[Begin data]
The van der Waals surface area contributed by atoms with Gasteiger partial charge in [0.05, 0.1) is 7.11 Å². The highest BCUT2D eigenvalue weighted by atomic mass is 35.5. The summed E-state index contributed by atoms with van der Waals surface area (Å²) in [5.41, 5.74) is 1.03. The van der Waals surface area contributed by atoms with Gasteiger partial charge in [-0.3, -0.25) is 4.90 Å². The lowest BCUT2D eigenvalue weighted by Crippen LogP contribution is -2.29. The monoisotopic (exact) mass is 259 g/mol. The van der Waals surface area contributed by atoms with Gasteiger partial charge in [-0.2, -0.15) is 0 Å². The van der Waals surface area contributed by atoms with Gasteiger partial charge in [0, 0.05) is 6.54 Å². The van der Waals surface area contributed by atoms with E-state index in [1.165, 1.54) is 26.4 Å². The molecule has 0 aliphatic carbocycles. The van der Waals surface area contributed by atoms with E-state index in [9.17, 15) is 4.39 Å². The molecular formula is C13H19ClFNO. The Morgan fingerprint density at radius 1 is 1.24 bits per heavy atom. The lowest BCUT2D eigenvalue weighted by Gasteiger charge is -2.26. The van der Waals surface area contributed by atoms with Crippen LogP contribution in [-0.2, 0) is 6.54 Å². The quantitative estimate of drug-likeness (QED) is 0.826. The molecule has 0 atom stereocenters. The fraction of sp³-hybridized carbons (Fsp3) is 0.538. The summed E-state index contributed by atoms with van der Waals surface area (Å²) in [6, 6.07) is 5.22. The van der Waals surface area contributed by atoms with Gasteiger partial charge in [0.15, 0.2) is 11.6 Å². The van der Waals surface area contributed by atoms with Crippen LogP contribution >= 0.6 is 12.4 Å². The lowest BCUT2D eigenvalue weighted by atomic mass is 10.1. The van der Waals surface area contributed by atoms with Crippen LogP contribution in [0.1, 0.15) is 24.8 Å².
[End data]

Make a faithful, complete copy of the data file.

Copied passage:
The van der Waals surface area contributed by atoms with Gasteiger partial charge in [0.05, 0.1) is 7.11 Å². The highest BCUT2D eigenvalue weighted by atomic mass is 35.5. The summed E-state index contributed by atoms with van der Waals surface area (Å²) in [5.41, 5.74) is 1.03. The van der Waals surface area contributed by atoms with Gasteiger partial charge in [-0.3, -0.25) is 4.90 Å². The lowest BCUT2D eigenvalue weighted by Crippen LogP contribution is -2.29. The monoisotopic (exact) mass is 259 g/mol. The van der Waals surface area contributed by atoms with Gasteiger partial charge in [-0.2, -0.15) is 0 Å². The van der Waals surface area contributed by atoms with Gasteiger partial charge in [0, 0.05) is 6.54 Å². The van der Waals surface area contributed by atoms with E-state index in [1.165, 1.54) is 26.4 Å². The molecule has 0 aliphatic carbocycles. The van der Waals surface area contributed by atoms with E-state index in [9.17, 15) is 4.39 Å². The molecular formula is C13H19ClFNO. The Morgan fingerprint density at radius 1 is 1.24 bits per heavy atom. The lowest BCUT2D eigenvalue weighted by Gasteiger charge is -2.26. The van der Waals surface area contributed by atoms with Crippen LogP contribution in [-0.2, 0) is 6.54 Å². The quantitative estimate of drug-likeness (QED) is 0.826. The molecule has 0 atom stereocenters. The fraction of sp³-hybridized carbons (Fsp3) is 0.538. The summed E-state index contributed by atoms with van der Waals surface area (Å²) in [6, 6.07) is 5.22. The van der Waals surface area contributed by atoms with Gasteiger partial charge in [0.15, 0.2) is 11.6 Å². The van der Waals surface area contributed by atoms with Crippen LogP contribution >= 0.6 is 12.4 Å². The lowest BCUT2D eigenvalue weighted by atomic mass is 10.1. The van der Waals surface area contributed by atoms with Crippen LogP contribution in [0.1, 0.15) is 24.8 Å².